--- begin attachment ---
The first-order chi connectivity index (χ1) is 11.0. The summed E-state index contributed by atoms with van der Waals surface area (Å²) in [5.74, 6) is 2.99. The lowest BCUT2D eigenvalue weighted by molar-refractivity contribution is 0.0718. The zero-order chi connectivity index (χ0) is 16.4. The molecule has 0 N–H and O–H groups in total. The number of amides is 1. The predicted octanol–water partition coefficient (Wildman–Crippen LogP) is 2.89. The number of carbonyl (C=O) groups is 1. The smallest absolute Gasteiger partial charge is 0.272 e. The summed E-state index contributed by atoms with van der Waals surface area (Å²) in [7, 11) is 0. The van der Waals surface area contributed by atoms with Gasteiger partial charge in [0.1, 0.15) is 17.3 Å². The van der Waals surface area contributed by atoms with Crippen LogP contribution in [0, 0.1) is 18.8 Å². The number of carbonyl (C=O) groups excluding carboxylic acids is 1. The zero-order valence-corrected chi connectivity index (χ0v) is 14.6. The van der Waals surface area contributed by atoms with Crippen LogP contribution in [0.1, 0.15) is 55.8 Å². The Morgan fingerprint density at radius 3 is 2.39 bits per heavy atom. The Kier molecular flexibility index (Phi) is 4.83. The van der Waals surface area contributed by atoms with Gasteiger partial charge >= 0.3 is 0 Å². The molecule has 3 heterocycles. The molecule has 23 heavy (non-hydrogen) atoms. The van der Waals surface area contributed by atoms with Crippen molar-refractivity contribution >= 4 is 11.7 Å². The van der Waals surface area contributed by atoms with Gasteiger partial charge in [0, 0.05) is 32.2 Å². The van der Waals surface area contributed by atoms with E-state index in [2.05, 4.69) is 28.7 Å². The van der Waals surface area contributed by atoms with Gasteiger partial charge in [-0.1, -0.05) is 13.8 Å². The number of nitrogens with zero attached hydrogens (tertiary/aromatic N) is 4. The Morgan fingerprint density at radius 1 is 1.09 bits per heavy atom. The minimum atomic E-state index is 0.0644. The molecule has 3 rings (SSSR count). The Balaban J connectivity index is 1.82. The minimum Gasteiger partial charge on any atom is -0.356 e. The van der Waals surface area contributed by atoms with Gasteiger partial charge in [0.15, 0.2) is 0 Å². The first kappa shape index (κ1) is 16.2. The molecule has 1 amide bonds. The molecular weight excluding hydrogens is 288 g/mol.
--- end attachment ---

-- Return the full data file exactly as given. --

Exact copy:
The first-order chi connectivity index (χ1) is 11.0. The summed E-state index contributed by atoms with van der Waals surface area (Å²) in [5.74, 6) is 2.99. The lowest BCUT2D eigenvalue weighted by molar-refractivity contribution is 0.0718. The zero-order chi connectivity index (χ0) is 16.4. The molecule has 0 N–H and O–H groups in total. The number of amides is 1. The predicted octanol–water partition coefficient (Wildman–Crippen LogP) is 2.89. The number of carbonyl (C=O) groups is 1. The smallest absolute Gasteiger partial charge is 0.272 e. The summed E-state index contributed by atoms with van der Waals surface area (Å²) in [7, 11) is 0. The van der Waals surface area contributed by atoms with Gasteiger partial charge in [0.1, 0.15) is 17.3 Å². The van der Waals surface area contributed by atoms with Crippen LogP contribution in [0, 0.1) is 18.8 Å². The number of carbonyl (C=O) groups excluding carboxylic acids is 1. The zero-order valence-corrected chi connectivity index (χ0v) is 14.6. The van der Waals surface area contributed by atoms with Crippen LogP contribution in [0.1, 0.15) is 55.8 Å². The Morgan fingerprint density at radius 3 is 2.39 bits per heavy atom. The Kier molecular flexibility index (Phi) is 4.83. The van der Waals surface area contributed by atoms with Gasteiger partial charge >= 0.3 is 0 Å². The molecule has 3 heterocycles. The molecule has 23 heavy (non-hydrogen) atoms. The van der Waals surface area contributed by atoms with Crippen molar-refractivity contribution >= 4 is 11.7 Å². The van der Waals surface area contributed by atoms with Gasteiger partial charge in [0, 0.05) is 32.2 Å². The van der Waals surface area contributed by atoms with E-state index in [2.05, 4.69) is 28.7 Å². The van der Waals surface area contributed by atoms with Gasteiger partial charge in [-0.1, -0.05) is 13.8 Å². The number of nitrogens with zero attached hydrogens (tertiary/aromatic N) is 4. The Morgan fingerprint density at radius 1 is 1.09 bits per heavy atom. The minimum atomic E-state index is 0.0644. The molecule has 3 rings (SSSR count). The Balaban J connectivity index is 1.82. The minimum Gasteiger partial charge on any atom is -0.356 e. The van der Waals surface area contributed by atoms with Gasteiger partial charge in [0.15, 0.2) is 0 Å². The first kappa shape index (κ1) is 16.2. The molecule has 1 amide bonds. The molecular weight excluding hydrogens is 288 g/mol.